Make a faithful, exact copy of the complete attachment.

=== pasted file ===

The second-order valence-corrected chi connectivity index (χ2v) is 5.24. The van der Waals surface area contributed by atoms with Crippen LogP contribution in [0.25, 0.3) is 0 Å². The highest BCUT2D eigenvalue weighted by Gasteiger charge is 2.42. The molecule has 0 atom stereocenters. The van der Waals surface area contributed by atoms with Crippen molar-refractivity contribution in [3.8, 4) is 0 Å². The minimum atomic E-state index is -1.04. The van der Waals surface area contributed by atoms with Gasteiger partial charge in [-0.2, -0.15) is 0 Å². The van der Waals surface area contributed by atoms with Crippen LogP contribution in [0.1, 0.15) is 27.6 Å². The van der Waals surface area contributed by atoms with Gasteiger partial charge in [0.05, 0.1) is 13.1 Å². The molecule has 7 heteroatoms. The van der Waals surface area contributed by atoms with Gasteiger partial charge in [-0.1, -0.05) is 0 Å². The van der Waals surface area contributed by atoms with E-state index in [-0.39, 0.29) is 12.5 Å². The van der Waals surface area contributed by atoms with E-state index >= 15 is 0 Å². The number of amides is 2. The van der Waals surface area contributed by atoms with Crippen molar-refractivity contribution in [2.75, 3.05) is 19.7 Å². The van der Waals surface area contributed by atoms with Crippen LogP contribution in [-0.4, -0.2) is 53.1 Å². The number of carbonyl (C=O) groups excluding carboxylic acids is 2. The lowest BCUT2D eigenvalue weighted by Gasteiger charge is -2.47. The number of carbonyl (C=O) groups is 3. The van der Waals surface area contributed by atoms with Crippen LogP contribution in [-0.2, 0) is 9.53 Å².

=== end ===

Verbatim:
The second-order valence-corrected chi connectivity index (χ2v) is 5.24. The van der Waals surface area contributed by atoms with Crippen LogP contribution in [0.25, 0.3) is 0 Å². The highest BCUT2D eigenvalue weighted by Gasteiger charge is 2.42. The molecule has 0 atom stereocenters. The van der Waals surface area contributed by atoms with Crippen molar-refractivity contribution in [3.8, 4) is 0 Å². The minimum atomic E-state index is -1.04. The van der Waals surface area contributed by atoms with Gasteiger partial charge in [-0.2, -0.15) is 0 Å². The van der Waals surface area contributed by atoms with Crippen LogP contribution in [0.1, 0.15) is 27.6 Å². The van der Waals surface area contributed by atoms with Gasteiger partial charge in [0.05, 0.1) is 13.1 Å². The molecule has 7 heteroatoms. The van der Waals surface area contributed by atoms with Gasteiger partial charge in [-0.1, -0.05) is 0 Å². The van der Waals surface area contributed by atoms with E-state index in [-0.39, 0.29) is 12.5 Å². The van der Waals surface area contributed by atoms with E-state index >= 15 is 0 Å². The number of amides is 2. The van der Waals surface area contributed by atoms with Crippen molar-refractivity contribution in [2.75, 3.05) is 19.7 Å². The van der Waals surface area contributed by atoms with Crippen LogP contribution in [-0.4, -0.2) is 53.1 Å². The number of carbonyl (C=O) groups excluding carboxylic acids is 2. The lowest BCUT2D eigenvalue weighted by Gasteiger charge is -2.47. The number of carbonyl (C=O) groups is 3. The van der Waals surface area contributed by atoms with Crippen LogP contribution in [-0.2, 0) is 9.53 Å².